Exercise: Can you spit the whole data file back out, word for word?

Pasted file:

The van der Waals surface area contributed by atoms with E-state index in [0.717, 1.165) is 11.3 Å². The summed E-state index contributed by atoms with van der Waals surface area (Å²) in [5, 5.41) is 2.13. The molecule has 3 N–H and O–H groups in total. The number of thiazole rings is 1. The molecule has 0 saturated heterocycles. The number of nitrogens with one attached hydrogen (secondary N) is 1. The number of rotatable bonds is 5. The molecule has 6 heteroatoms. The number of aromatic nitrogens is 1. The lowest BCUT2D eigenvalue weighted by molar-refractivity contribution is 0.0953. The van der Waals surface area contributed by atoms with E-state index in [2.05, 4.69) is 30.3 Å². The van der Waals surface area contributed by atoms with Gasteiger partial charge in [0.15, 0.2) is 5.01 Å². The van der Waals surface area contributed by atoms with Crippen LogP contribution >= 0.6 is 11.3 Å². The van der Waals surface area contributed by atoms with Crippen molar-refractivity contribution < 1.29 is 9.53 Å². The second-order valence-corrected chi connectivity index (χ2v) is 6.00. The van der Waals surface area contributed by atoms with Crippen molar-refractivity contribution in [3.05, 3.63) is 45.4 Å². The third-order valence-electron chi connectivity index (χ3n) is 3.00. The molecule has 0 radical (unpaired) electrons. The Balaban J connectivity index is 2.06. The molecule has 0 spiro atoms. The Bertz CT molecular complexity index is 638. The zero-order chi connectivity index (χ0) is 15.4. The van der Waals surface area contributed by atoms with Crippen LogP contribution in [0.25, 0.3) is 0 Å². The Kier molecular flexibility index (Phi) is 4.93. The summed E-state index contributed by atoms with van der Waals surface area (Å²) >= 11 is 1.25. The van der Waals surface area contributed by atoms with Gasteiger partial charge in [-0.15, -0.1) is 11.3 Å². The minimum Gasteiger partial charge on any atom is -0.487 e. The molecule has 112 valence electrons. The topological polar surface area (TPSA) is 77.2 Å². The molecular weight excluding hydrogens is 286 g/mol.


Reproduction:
The van der Waals surface area contributed by atoms with E-state index in [0.717, 1.165) is 11.3 Å². The summed E-state index contributed by atoms with van der Waals surface area (Å²) in [5, 5.41) is 2.13. The molecule has 3 N–H and O–H groups in total. The number of thiazole rings is 1. The molecule has 0 saturated heterocycles. The number of nitrogens with one attached hydrogen (secondary N) is 1. The number of rotatable bonds is 5. The molecule has 6 heteroatoms. The number of aromatic nitrogens is 1. The lowest BCUT2D eigenvalue weighted by molar-refractivity contribution is 0.0953. The van der Waals surface area contributed by atoms with E-state index in [2.05, 4.69) is 30.3 Å². The van der Waals surface area contributed by atoms with Gasteiger partial charge in [0.15, 0.2) is 5.01 Å². The van der Waals surface area contributed by atoms with Crippen LogP contribution >= 0.6 is 11.3 Å². The van der Waals surface area contributed by atoms with Crippen molar-refractivity contribution < 1.29 is 9.53 Å². The second-order valence-corrected chi connectivity index (χ2v) is 6.00. The van der Waals surface area contributed by atoms with Crippen molar-refractivity contribution in [3.05, 3.63) is 45.4 Å². The third-order valence-electron chi connectivity index (χ3n) is 3.00. The molecule has 0 radical (unpaired) electrons. The Balaban J connectivity index is 2.06. The molecule has 0 spiro atoms. The Bertz CT molecular complexity index is 638. The zero-order chi connectivity index (χ0) is 15.4. The van der Waals surface area contributed by atoms with Crippen LogP contribution in [0.25, 0.3) is 0 Å². The Kier molecular flexibility index (Phi) is 4.93. The summed E-state index contributed by atoms with van der Waals surface area (Å²) >= 11 is 1.25. The van der Waals surface area contributed by atoms with Gasteiger partial charge in [-0.15, -0.1) is 11.3 Å². The minimum Gasteiger partial charge on any atom is -0.487 e. The molecule has 112 valence electrons. The topological polar surface area (TPSA) is 77.2 Å². The molecular weight excluding hydrogens is 286 g/mol.